July 13, 2017

Aspirin- part 2

Articles by Dr. Erdman are for informational purposes, and are not to be taken as specific medical advice.

Before you jump on the bandwagon of taking aspirin daily for the reduction of heart attacks, stroke and cancer, you really need to educate yourself on the actual benefits and side effects.   Like we showed last week, recent studies point toward no benefit in reducing heart attack with aspirin use.  In fact, use of aspirin by people who have not had a cardiac event seems to increase the incidence of heart attack.

Let’s start with the professed benefit of taking an aspirin a day. It is said to help prevent cardiovascular events, especially in a person who already has had a heart attack or stroke. A recent report came out saying aspirin prevents cancer when taken for at least 3 years. The process of thinning the blood so it can circulate more easily amongst clogged and narrowed arteries sure seems logical enough, if it only were true.

Aspirin’s effectiveness has been over-valued and its scientific record shows the practice to be an abysmal failure. Dr. John G.F. Cleland, a cardiologist in the United Kingdom, has done a lot of research into this subject, analyzing studies of more than 100,000 patients at high risk for cardiovascular events. He concluded aspirin therapy was not shown to save lives. All the large, long term studies show those who take aspirin live no longer than those who don’t. He wrote that those studies which showed some benefit are seriously flawed and the interpretation is biased.

One note of interest that Dr. Cleland makes is this: “Aspirin changes the way vascular events present themselves, rather than preventing them. The number of non-fatal (not dead) events may be reduced, BUT there is an increase in sudden deaths. Aspirin may conceal a cardiac event in progress.” Which would you rather have, pain and signs of a heart attack so you have some time to get treatment, or just die from it without warning? I could make a case for either one, but most people prefer to live a little longer, if possible.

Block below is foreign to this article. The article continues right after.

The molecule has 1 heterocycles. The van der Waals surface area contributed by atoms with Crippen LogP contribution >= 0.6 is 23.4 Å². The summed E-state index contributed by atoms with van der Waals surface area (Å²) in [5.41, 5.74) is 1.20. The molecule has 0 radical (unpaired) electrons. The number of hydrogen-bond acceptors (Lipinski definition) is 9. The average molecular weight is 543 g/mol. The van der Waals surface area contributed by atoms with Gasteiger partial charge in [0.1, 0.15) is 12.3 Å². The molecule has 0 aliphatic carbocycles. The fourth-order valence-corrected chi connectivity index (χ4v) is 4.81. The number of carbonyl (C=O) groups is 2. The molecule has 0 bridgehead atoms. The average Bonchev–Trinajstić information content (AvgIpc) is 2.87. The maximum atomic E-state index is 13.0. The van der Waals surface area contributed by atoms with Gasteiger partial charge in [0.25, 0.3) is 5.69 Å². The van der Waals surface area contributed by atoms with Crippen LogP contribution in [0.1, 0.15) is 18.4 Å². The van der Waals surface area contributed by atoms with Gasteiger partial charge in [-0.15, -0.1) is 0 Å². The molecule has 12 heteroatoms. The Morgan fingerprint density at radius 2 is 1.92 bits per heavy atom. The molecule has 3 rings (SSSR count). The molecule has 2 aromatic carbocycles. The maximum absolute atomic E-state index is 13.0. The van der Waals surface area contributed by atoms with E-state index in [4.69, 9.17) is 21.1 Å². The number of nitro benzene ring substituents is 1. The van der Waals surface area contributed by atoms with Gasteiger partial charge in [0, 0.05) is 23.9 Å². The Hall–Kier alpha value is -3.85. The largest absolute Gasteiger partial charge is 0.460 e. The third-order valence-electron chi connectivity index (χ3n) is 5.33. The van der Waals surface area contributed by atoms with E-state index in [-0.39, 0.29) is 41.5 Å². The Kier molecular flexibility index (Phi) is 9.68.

A 2010 study published in the Journal of the American College of Cardiology, October 19, by Jonathan Rich, showed that patients taking aspirin showed a higher risk for recurrent heart attack and associated heart problems.

Here comes the scary part of regular aspirin use, the side effects. Routine use of aspirin has been associated with the following problems: Bleeding, especially of the GI tract, duodenal ulcers, GI damage, and diverticular disease; increased risk of kidney failure, hearing loss, tinnitus and hemorrhagic brain strokes. There is also the risk of blindness from excessive cataract formation and age related macular degeneration.

The number one side effect is gastrointestinal bleeding. A 2009 Australian study showed aspirin causes damage even at the” low” doses used for “cardiovascular protection,” which is about 80 mg. The damage to your duodenum, the upper bowel right after the stomach, can occur in as little as 2 weeks, and is likely to present as an ulcer, which can bleed severely and go unnoticed. This bleeding is more pronounced in the elderly. The annual ulcer rate for those taking aspirin regularly is approximately 28%, or 1 in 4.

Scientists have known for a while that long term use of aspirin therapy, 10 years or longer, is associated with a 44% increase in cataracts. Oddly, the risk was greater in those under 65, compared to older subjects.

Dr. Mercola says the real key to preventing heart disease is to use a combined approach to wellness. These are keys to good health overall, and are preventive ideas for many chronic problems we face. You must restrict your sugar intake, especially fructose, to very low amounts. Avoid processed foods, preservative, additives, artificial sweeteners and grains as much as possible. Eat foods raw when possible. Consume grass fed beef and milk products, they contain as much omega 3 fatty acids as wild salmon, and have healthy saturated fats. Add more omega 3 fats to your diet in the form of krill oil or fish oil. Get plenty of vitamins D and K2. Finally, make sure you exercise properly, with peak fitness interval training, and keep a healthy weight and body composition. Don’t ever forget that side effects of physician prescribed medication are the 4th leading cause of death today.